A carotid endarterectomy may be performed if you have had a TIA (mini-stroke), a sudden loss of vision in one eye (Amaurosis Fugax), or a major stroke. These conditions are due to carotid artery disease, the narrowing of one (or both) of the main arteries, located in your neck, supplying blood to your brain. Alternatively, you may be offered this type of surgery if a significant narrowing or ulcer is detected in the carotid artery before it had a chance to cause any symptoms. This is often discovered in some people during the conduct of investigations for another problem. If that is the case for you, you will still undergo the same preoperative tests, but you will be admitted to hospital for surgery in a less pressing or urgent manner.
The whole objective of carotid endarterectomy is to prevent you having a major debilitating / lethal stroke.
Before you have carotid surgery, there are a number of tests which need to be done to assess whether you are able to have the operation, such as:
- Ultrasound (Triplex) scan
- MRA or a CT-Angiogram with injection of dye in the blood to look at the anatomy in detail
- Blood tests
- ECG (a heart tracing)
- Echocardiogram (an ultrasound test of the heart) and you will have a cardiology review Imaging (MRI) of your brain.
If you are fit enough, you will then be offered an operation. Your surgeon will very likely ask you to take both Aspirin and Clopidogrel, among other medication, even the day before the operation. Discuss your medication with your surgeon.
Carotid endarterectomy can be performed under either “local” or general anaesthetic. Not all cases are suitable for avoiding the general anaesthetic. In particular patients who are very anxious should prefer a general anaesthetic. Your surgeon will advise you as to which method of anaesthetic you will be offered.
For a general anaesthetic, a tiny needle is placed in the back of your hand. The anaesthetic is injected through the needle and you will be asleep within a few seconds.
For local anaesthetic, the Anaesthetist will make an injection into the skin of your neck to numb it and also slightly deeper to numb the deeper tissues. During the operation, if you become uncomfortable, the surgeon will inject more local anaesthetic. You will also be given some sedation, and as a result, you may not be very aware of the operation at all. Occasionally it may be necessary to convert to a short general anaesthetic during the operation.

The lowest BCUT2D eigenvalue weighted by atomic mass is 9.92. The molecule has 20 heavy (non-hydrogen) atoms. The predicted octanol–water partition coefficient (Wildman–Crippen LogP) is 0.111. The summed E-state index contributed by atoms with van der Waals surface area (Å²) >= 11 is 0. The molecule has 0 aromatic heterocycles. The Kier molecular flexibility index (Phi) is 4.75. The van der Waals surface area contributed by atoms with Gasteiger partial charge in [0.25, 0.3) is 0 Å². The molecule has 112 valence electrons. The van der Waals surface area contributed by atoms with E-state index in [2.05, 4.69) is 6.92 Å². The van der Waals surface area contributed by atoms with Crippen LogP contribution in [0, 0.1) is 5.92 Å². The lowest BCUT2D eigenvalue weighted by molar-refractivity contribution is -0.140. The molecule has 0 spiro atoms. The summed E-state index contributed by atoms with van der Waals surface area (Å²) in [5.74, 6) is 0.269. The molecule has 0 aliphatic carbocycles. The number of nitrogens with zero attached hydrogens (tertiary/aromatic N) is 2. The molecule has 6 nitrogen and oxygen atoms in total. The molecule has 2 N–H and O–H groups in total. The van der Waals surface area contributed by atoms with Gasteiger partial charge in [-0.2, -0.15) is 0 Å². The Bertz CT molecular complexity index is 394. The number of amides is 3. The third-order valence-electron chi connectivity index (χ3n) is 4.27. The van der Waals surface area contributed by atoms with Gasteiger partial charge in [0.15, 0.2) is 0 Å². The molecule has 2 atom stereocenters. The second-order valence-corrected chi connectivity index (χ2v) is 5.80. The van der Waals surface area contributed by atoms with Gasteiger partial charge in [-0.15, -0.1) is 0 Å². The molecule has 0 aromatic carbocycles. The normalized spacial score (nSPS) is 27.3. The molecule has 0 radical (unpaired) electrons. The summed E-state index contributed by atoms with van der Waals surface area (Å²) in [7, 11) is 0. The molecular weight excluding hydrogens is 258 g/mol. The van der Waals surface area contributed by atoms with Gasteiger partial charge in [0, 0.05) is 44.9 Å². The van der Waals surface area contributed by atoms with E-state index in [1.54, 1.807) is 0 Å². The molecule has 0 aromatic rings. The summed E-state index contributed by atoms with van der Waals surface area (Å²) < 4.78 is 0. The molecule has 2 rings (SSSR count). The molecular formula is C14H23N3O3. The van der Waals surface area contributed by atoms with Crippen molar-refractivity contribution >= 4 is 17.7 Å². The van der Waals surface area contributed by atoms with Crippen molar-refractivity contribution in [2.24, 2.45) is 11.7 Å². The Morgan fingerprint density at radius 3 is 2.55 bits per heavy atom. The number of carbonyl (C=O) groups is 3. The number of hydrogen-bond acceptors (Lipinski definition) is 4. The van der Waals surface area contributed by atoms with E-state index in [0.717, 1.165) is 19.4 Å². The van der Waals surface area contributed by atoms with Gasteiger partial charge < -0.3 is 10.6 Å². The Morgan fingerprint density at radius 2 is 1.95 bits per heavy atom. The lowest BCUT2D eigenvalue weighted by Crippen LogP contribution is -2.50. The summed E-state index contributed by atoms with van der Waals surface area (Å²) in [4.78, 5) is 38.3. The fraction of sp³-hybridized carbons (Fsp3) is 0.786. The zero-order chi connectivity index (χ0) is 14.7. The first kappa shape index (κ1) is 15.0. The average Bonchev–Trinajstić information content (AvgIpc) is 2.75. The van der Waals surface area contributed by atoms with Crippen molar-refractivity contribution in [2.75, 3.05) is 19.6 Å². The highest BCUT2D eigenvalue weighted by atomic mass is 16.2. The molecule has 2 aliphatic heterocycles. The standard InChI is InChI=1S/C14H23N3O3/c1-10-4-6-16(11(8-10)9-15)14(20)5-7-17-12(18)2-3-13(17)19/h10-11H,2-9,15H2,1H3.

A tube (catheter) may be inserted into your bladder to drain your urine.
A drip is placed into a vein in your arm (wrist usually) to give you some fluids during and following surgery. Frequently, a second drip will be placed into an artery at wrist level to permit careful blood pressure monitoring during and just after the operation.
You will have a cut running obliquely down from near the angle of your jaw / ear lobe towards your breastbone. The inci- sion is usually 7-10cm in length.
Once the carotid artery is displayed, the branches of the artery are clamped to limit blood loss during the operation. A small incision is made along the artery and the plaque (the “narrowing”) is carefully removed.
To protect the brain from interruption to its blood supply while the artery is clamped, a shunt (narrow plastic tube) is sometimes used to maintain blood flow. The shunt lies in a loop outside the artery, passing into the artery above and below at each end of the incision in the artery.
When the inside of the artery has been cleared, it is closed with very fine stitches. A small patch will usually be stitched to the artery to prevent further narrowing. This patch is normally made of a material called Dacron as shown in the picture.